The fourth lesson is that the economic policies pursued by countries in the developed and developing world for decades have not only increased disparity between rich and poor, within society and between countries, but created a permanent underclass in various societies. The toxic effects of the neoliberal economic policies were very much obvious to many, yet the states turned a blind eye and continued to serve a small section of society. The vulnerability of the members of the permanent underclass has been exacerbated. They have been living on the knife edge of financial and physical ruin. They are now pushed to the brink, in some cases within weeks after the wheel of the economy grinds to a halt. With little support from the states, they are now forced to choose between life and livelihood, whether they expose themselves to Covid-19 defying the lockdown orders or die of hunger. Some nation states have come up with a comparatively better stopgap measures than others, but the band-aid can only serve as a temporary measure.
Fifth, the wild spread of the virus told us the importance of transparency in governance matters. Had the Chinese government been transparent and let the world know what was happening in the early weeks of December, the situation would have been different. The first series of cases of a new virus were noticed on December 10. Yet, doctors such as Ai Fen, a director at Wuhan Central Hospital, and Li Wenliang, a doctor from Wuhan, were reprimanded and questioned by security officials. Even after Chinese authorities reported the virus to the WHO, eight doctors faced questioning by the Wuhan Public Security Bureau, and an official at the Hubei Provincial Health Commission ordered labs, which had already determined that the novel virus was similar to SARS, to stop testing samples and to destroy existing samples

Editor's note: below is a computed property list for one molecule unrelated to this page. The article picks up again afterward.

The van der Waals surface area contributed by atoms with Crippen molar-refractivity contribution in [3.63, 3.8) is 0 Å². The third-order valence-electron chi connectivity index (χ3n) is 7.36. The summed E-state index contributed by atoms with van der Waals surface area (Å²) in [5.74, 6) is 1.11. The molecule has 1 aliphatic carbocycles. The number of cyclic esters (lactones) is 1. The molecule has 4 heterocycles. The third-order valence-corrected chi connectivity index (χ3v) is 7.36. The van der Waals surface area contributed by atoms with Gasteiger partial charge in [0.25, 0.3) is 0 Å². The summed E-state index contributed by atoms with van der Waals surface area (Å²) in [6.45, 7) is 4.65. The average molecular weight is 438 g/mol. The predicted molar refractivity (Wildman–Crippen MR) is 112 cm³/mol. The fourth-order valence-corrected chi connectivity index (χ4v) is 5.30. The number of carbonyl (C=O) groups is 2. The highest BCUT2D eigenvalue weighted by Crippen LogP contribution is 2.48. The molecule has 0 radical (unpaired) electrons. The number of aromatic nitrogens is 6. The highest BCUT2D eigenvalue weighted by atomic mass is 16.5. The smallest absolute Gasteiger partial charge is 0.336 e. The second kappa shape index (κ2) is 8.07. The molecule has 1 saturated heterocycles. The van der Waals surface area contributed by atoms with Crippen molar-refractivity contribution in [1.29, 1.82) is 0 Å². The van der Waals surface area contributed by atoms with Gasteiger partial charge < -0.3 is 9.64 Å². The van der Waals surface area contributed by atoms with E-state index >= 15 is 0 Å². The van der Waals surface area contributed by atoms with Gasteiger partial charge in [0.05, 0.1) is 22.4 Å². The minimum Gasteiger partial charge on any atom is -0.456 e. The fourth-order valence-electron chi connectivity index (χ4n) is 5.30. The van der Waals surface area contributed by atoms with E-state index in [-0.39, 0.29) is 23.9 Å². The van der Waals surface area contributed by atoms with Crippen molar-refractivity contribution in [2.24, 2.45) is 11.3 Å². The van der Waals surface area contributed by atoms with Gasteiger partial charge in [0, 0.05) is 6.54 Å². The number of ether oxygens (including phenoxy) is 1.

It is no longer a matter of speculation as to what would have been the benefit had the world known two or three weeks earlier. A study by Dr. Shengjie Lai of the University of Southampton in the United Kingdom examining non-pharmaceutical interventions (NPIs) in response to Covid-19 in China shows, “if interventions in the country could have been conducted one week, two weeks, or three weeks earlier, cases could have been reduced by 66 percent, 86 percent and 95 percent respectively—significantly limiting the geographical spread of the disease.” It is neither an exaggeration nor a political statement that the absence of transparency in China has allowed the virus to spread. We knew the transparency of government is important for the citizens of respective countries, but coronavirus demonstrates that in this era, the adverse impacts are faced by those who live beyond the borders too.
These lessons are only the obvious ones; we can ignore them at our own peril. We are now standing at the crossroads of history. The path we will chose depends whether we have learned the lessons.